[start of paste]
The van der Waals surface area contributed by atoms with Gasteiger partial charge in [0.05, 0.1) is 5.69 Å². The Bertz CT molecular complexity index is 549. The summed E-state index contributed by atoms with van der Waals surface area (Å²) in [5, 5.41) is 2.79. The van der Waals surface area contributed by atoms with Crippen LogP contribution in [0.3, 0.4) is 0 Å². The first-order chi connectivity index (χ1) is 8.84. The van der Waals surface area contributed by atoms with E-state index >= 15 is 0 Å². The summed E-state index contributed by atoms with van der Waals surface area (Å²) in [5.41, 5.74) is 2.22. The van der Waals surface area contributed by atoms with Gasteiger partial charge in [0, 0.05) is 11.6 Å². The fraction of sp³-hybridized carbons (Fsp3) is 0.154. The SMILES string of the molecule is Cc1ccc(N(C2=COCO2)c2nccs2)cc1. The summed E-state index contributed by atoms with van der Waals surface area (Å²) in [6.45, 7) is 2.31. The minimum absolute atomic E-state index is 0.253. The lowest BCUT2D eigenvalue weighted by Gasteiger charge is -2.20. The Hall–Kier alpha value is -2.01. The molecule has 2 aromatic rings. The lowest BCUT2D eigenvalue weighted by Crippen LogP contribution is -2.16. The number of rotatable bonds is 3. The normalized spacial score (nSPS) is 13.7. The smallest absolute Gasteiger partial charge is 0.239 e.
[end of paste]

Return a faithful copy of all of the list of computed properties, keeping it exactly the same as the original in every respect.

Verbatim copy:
The van der Waals surface area contributed by atoms with Gasteiger partial charge in [0.05, 0.1) is 5.69 Å². The Bertz CT molecular complexity index is 549. The summed E-state index contributed by atoms with van der Waals surface area (Å²) in [5, 5.41) is 2.79. The van der Waals surface area contributed by atoms with Crippen LogP contribution in [0.3, 0.4) is 0 Å². The first-order chi connectivity index (χ1) is 8.84. The van der Waals surface area contributed by atoms with E-state index >= 15 is 0 Å². The summed E-state index contributed by atoms with van der Waals surface area (Å²) in [5.41, 5.74) is 2.22. The van der Waals surface area contributed by atoms with Gasteiger partial charge in [0, 0.05) is 11.6 Å². The fraction of sp³-hybridized carbons (Fsp3) is 0.154. The SMILES string of the molecule is Cc1ccc(N(C2=COCO2)c2nccs2)cc1. The summed E-state index contributed by atoms with van der Waals surface area (Å²) in [6.45, 7) is 2.31. The minimum absolute atomic E-state index is 0.253. The lowest BCUT2D eigenvalue weighted by Gasteiger charge is -2.20. The Hall–Kier alpha value is -2.01. The molecule has 2 aromatic rings. The lowest BCUT2D eigenvalue weighted by Crippen LogP contribution is -2.16. The number of rotatable bonds is 3. The normalized spacial score (nSPS) is 13.7. The smallest absolute Gasteiger partial charge is 0.239 e.